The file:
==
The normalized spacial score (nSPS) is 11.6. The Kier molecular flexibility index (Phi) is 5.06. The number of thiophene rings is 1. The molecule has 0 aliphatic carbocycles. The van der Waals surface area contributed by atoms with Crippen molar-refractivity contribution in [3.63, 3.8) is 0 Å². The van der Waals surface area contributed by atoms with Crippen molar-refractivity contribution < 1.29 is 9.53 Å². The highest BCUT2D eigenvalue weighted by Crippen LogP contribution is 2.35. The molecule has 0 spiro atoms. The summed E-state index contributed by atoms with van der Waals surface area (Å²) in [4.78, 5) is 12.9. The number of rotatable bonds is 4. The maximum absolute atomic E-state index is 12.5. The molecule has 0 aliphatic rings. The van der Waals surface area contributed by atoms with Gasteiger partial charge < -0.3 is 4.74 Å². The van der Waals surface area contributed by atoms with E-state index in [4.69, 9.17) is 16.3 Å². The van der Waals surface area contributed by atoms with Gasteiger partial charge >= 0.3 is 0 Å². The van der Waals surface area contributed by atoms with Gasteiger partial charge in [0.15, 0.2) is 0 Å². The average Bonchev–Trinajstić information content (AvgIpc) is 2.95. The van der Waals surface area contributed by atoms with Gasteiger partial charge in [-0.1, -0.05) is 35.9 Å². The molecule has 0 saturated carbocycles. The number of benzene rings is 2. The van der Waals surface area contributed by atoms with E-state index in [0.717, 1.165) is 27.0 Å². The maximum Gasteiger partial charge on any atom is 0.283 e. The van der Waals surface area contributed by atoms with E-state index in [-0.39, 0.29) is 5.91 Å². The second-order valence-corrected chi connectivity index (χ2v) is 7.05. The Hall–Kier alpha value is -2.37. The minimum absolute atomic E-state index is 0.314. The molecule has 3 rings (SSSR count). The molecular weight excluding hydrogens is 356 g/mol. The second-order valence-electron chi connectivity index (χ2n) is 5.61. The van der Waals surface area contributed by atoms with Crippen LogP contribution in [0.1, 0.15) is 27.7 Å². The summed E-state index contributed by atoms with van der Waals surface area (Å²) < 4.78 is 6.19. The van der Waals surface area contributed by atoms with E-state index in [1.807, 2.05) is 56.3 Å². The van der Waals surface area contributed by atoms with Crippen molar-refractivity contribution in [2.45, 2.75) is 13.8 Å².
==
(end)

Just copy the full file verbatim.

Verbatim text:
The normalized spacial score (nSPS) is 11.6. The Kier molecular flexibility index (Phi) is 5.06. The number of thiophene rings is 1. The molecule has 0 aliphatic carbocycles. The van der Waals surface area contributed by atoms with Crippen molar-refractivity contribution in [3.63, 3.8) is 0 Å². The van der Waals surface area contributed by atoms with Crippen molar-refractivity contribution < 1.29 is 9.53 Å². The highest BCUT2D eigenvalue weighted by Crippen LogP contribution is 2.35. The molecule has 0 spiro atoms. The summed E-state index contributed by atoms with van der Waals surface area (Å²) in [4.78, 5) is 12.9. The number of rotatable bonds is 4. The maximum absolute atomic E-state index is 12.5. The molecule has 0 aliphatic rings. The van der Waals surface area contributed by atoms with Gasteiger partial charge < -0.3 is 4.74 Å². The van der Waals surface area contributed by atoms with E-state index in [4.69, 9.17) is 16.3 Å². The van der Waals surface area contributed by atoms with Gasteiger partial charge >= 0.3 is 0 Å². The van der Waals surface area contributed by atoms with Gasteiger partial charge in [0.15, 0.2) is 0 Å². The average Bonchev–Trinajstić information content (AvgIpc) is 2.95. The van der Waals surface area contributed by atoms with Gasteiger partial charge in [-0.1, -0.05) is 35.9 Å². The molecule has 0 saturated carbocycles. The number of benzene rings is 2. The van der Waals surface area contributed by atoms with E-state index in [0.717, 1.165) is 27.0 Å². The maximum Gasteiger partial charge on any atom is 0.283 e. The van der Waals surface area contributed by atoms with E-state index in [-0.39, 0.29) is 5.91 Å². The second-order valence-corrected chi connectivity index (χ2v) is 7.05. The Hall–Kier alpha value is -2.37. The minimum absolute atomic E-state index is 0.314. The molecule has 3 rings (SSSR count). The molecular weight excluding hydrogens is 356 g/mol. The second-order valence-electron chi connectivity index (χ2n) is 5.61. The van der Waals surface area contributed by atoms with Crippen LogP contribution in [0.1, 0.15) is 27.7 Å². The summed E-state index contributed by atoms with van der Waals surface area (Å²) < 4.78 is 6.19. The van der Waals surface area contributed by atoms with E-state index in [1.807, 2.05) is 56.3 Å². The van der Waals surface area contributed by atoms with Crippen molar-refractivity contribution in [2.45, 2.75) is 13.8 Å².